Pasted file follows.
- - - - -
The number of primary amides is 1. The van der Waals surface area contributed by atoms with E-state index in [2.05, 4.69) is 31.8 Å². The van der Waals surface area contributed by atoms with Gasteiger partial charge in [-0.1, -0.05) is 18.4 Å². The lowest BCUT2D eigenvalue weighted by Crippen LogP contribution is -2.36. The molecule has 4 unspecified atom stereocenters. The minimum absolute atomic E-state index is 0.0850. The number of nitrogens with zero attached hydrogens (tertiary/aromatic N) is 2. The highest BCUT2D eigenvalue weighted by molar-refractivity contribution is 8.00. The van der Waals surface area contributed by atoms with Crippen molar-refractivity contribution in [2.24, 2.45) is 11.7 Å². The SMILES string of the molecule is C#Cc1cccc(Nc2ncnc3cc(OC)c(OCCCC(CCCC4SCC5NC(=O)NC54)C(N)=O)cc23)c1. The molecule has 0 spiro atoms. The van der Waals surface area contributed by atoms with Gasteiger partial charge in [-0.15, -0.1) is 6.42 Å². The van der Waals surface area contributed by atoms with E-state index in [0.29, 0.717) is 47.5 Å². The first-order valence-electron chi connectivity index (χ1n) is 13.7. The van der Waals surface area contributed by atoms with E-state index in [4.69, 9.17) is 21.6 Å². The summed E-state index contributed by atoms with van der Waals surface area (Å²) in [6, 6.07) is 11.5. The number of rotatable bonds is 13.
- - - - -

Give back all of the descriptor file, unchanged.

The number of primary amides is 1. The van der Waals surface area contributed by atoms with E-state index in [2.05, 4.69) is 31.8 Å². The van der Waals surface area contributed by atoms with Gasteiger partial charge in [-0.1, -0.05) is 18.4 Å². The lowest BCUT2D eigenvalue weighted by Crippen LogP contribution is -2.36. The molecule has 4 unspecified atom stereocenters. The minimum absolute atomic E-state index is 0.0850. The number of nitrogens with zero attached hydrogens (tertiary/aromatic N) is 2. The highest BCUT2D eigenvalue weighted by molar-refractivity contribution is 8.00. The van der Waals surface area contributed by atoms with Crippen molar-refractivity contribution in [2.24, 2.45) is 11.7 Å². The SMILES string of the molecule is C#Cc1cccc(Nc2ncnc3cc(OC)c(OCCCC(CCCC4SCC5NC(=O)NC54)C(N)=O)cc23)c1. The molecule has 0 spiro atoms. The van der Waals surface area contributed by atoms with Gasteiger partial charge in [-0.15, -0.1) is 6.42 Å². The van der Waals surface area contributed by atoms with E-state index in [0.29, 0.717) is 47.5 Å². The first-order valence-electron chi connectivity index (χ1n) is 13.7. The van der Waals surface area contributed by atoms with E-state index in [4.69, 9.17) is 21.6 Å². The summed E-state index contributed by atoms with van der Waals surface area (Å²) in [6, 6.07) is 11.5. The number of rotatable bonds is 13.